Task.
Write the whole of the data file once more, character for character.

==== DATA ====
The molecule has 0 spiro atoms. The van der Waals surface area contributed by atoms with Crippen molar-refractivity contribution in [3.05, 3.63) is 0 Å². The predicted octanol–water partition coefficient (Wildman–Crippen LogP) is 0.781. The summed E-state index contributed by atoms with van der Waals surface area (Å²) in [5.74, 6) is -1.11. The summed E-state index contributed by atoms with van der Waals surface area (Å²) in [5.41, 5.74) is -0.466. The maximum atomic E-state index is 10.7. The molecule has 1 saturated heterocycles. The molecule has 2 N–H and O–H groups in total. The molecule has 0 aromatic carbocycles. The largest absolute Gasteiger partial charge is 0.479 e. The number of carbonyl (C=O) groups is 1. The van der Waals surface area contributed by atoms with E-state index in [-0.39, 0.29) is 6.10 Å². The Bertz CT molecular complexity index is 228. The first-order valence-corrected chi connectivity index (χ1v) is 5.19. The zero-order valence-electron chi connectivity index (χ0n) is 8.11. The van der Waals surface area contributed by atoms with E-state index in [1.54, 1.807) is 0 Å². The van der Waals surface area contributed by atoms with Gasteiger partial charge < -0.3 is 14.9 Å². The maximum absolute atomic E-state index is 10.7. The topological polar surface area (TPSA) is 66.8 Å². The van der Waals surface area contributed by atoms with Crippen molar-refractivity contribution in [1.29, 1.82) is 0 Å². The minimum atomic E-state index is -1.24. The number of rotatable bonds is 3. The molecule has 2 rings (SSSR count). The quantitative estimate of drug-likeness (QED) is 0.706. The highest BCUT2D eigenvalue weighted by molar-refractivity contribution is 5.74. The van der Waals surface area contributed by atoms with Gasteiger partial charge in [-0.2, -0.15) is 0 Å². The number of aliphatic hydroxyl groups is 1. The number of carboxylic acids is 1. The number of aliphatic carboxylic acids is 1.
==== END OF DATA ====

The molecule has 0 spiro atoms. The van der Waals surface area contributed by atoms with Crippen molar-refractivity contribution in [3.05, 3.63) is 0 Å². The predicted octanol–water partition coefficient (Wildman–Crippen LogP) is 0.781. The summed E-state index contributed by atoms with van der Waals surface area (Å²) in [5.74, 6) is -1.11. The summed E-state index contributed by atoms with van der Waals surface area (Å²) in [5.41, 5.74) is -0.466. The maximum atomic E-state index is 10.7. The molecule has 1 saturated heterocycles. The molecule has 2 N–H and O–H groups in total. The molecule has 0 aromatic carbocycles. The largest absolute Gasteiger partial charge is 0.479 e. The number of carbonyl (C=O) groups is 1. The van der Waals surface area contributed by atoms with E-state index in [-0.39, 0.29) is 6.10 Å². The Bertz CT molecular complexity index is 228. The first-order valence-corrected chi connectivity index (χ1v) is 5.19. The zero-order valence-electron chi connectivity index (χ0n) is 8.11. The van der Waals surface area contributed by atoms with E-state index in [1.54, 1.807) is 0 Å². The van der Waals surface area contributed by atoms with Gasteiger partial charge < -0.3 is 14.9 Å². The maximum absolute atomic E-state index is 10.7. The topological polar surface area (TPSA) is 66.8 Å². The van der Waals surface area contributed by atoms with Crippen molar-refractivity contribution in [1.29, 1.82) is 0 Å². The minimum atomic E-state index is -1.24. The number of rotatable bonds is 3. The molecule has 2 rings (SSSR count). The quantitative estimate of drug-likeness (QED) is 0.706. The highest BCUT2D eigenvalue weighted by molar-refractivity contribution is 5.74. The van der Waals surface area contributed by atoms with Gasteiger partial charge in [-0.2, -0.15) is 0 Å². The number of aliphatic hydroxyl groups is 1. The number of carboxylic acids is 1. The number of aliphatic carboxylic acids is 1.